Images occur to me as if from the mist. Sometimes they'll appear fully formed but often they appear as kernels and - if they're insistent enough - I'll work up a narrative around them. Such was the case here; I had an idea of a man alone on an ice floe. I was in dire need of some 'Steve time' and life was relentless in it's determination to deprive me of it. No matter how I tried to bar the door against them errands, snow days, illnesses or some such intrusion would always find a way in and force me to abandon my post here at my homey picture-drawing studio.
So I had a man on an ice floe. In the original sketch he was transporting a motorcycle, which briefly became a bicycle. How and when the bicycle morphed into an enormous pig with luggage lashed to his back remains a mystery to me, but these porcine beasts of burden seem to be an entrenched theme. All in all it's generally more complicated than I prefer my work to be, but it captured the scene sucessfully.
I had no specific use for this image in mind when I created it . To further 'flesh it out' I wrote a little narrative to accompany it.
It had warmed considerably in the last few days and finally I could once again smell the ocean, a gentle and welcome proof of life. Nik-nik's attitude remained foul and dour until lunchtime when his chin lifted and he was back to pestering me with his philosophic natterings and vain attempts to recall the lyrics to AM radio hits popular years before he was even born. I'd grit my teeth and stare at the featureless horizon as he'd repeat over and over the chorus of Paper Lace's 'The Night Chicago Died'
"I heard mah muth-ah cry, nah nah nahnunna nah nah naaaha the night Chic-ahhhgo died!"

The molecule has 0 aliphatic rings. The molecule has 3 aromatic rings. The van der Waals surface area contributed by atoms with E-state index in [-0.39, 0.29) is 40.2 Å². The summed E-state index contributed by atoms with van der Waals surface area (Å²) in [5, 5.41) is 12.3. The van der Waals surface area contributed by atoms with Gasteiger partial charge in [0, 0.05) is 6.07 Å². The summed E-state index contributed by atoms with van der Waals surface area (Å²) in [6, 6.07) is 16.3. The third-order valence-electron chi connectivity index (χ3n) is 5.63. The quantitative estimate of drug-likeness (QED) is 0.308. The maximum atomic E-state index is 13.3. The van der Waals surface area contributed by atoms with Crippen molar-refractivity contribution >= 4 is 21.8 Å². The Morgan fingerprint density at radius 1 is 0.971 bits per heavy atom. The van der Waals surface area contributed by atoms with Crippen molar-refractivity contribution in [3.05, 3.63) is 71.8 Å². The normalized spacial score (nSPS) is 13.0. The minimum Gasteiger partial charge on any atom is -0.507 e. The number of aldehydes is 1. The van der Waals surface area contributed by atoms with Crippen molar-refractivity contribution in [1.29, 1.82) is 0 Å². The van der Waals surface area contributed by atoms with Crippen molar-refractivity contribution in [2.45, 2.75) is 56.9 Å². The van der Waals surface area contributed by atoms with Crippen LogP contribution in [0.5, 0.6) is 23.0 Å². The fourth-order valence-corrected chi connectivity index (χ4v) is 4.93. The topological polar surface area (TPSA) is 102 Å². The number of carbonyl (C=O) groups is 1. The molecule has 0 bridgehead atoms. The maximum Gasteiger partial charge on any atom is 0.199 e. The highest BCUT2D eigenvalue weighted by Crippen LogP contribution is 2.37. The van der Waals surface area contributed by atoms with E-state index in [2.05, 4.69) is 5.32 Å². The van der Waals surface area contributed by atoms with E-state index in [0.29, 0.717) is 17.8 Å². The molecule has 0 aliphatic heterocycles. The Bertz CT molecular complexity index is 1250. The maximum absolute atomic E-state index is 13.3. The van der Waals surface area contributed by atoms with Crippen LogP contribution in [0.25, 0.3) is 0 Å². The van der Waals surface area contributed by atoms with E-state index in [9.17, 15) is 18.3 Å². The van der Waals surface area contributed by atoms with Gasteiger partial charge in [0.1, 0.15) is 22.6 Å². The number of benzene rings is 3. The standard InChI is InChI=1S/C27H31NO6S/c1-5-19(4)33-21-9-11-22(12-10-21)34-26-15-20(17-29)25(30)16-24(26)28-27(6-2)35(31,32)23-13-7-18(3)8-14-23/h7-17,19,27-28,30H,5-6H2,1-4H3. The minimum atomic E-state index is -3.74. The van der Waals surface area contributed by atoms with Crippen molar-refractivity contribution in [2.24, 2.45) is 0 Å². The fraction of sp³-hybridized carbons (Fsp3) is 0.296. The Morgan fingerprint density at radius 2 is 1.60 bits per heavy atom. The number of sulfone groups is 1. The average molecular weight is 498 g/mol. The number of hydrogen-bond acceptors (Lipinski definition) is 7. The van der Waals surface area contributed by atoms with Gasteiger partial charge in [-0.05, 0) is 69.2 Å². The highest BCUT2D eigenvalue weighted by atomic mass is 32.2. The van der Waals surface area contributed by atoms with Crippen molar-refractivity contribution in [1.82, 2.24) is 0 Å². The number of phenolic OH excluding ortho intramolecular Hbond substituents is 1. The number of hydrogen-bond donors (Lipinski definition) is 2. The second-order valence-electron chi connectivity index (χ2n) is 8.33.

My grip tightened around the oar and my eyes narrowed, trained on the horizon. I concentrated on the sound of the ocean, it's thick and rythmic slap against the icy walls of our floe. The wind whispered in my ears but I closed them to it's secrets. I'd been careless before and we'd lost a day and a half to my carelessness.
"Do you know Navajo", Nik-nik asked in a childish, singsongy voice.
"Southwestern tribe. Yeah."
Nik-nik shifted a little, pawed at the snow.
"My mother was Navajo. She was a potter and the first in my family to ever go to college. A potter. She made pots, beautiful. Beautiful pots. Cooking pots. Her parents, my grandparents?', he paused although whether for effect or to buy himself a little time to piece together more of this outrageous falsehood was not immediately evident. Again he pawed at the patch of snow under his snout this time producing a raspy gurgle from somewhere deep within. "Her parents had never even left the town they were born in, never been more than fifteen, twenty miles from where they were born".
I took a deep lungful of the frigid salt air and closed my eyes tightly. OK, I thought. OK. God alone knew how many more days we had on this merciless chunk of ice. There was a good chance that we'd be out here forever, out here in the frozen back of beyond with no one but one another for company. Out here in the vastness of space with nothing to affix our searching eyes on, where radio waves had no place to gain purchase and so simply passed over our heads unheard. I imagined my heart beating in my warm chest, unaware of the grim arctic eternity that lay just beyond that thin wall of bone and muscle. I thought of Amanda's small, warm hand against my chest . I could almost smell the cheap lavender fabric softener she favored and feel the weight of her stout legs intertwined with mine. I raised a mittened hand and pushed the fur ruff of my hood back so that I could steal a glimpse at Nik-nik's face and found him looking directly up at me with crystalline tears frozen to his pale lashes.
"Navajo Indian", he said slowly and heavily as if unsure if I'd heard or understood him.
He was by far the most emotionally complex of all the pigs I'd travelled with.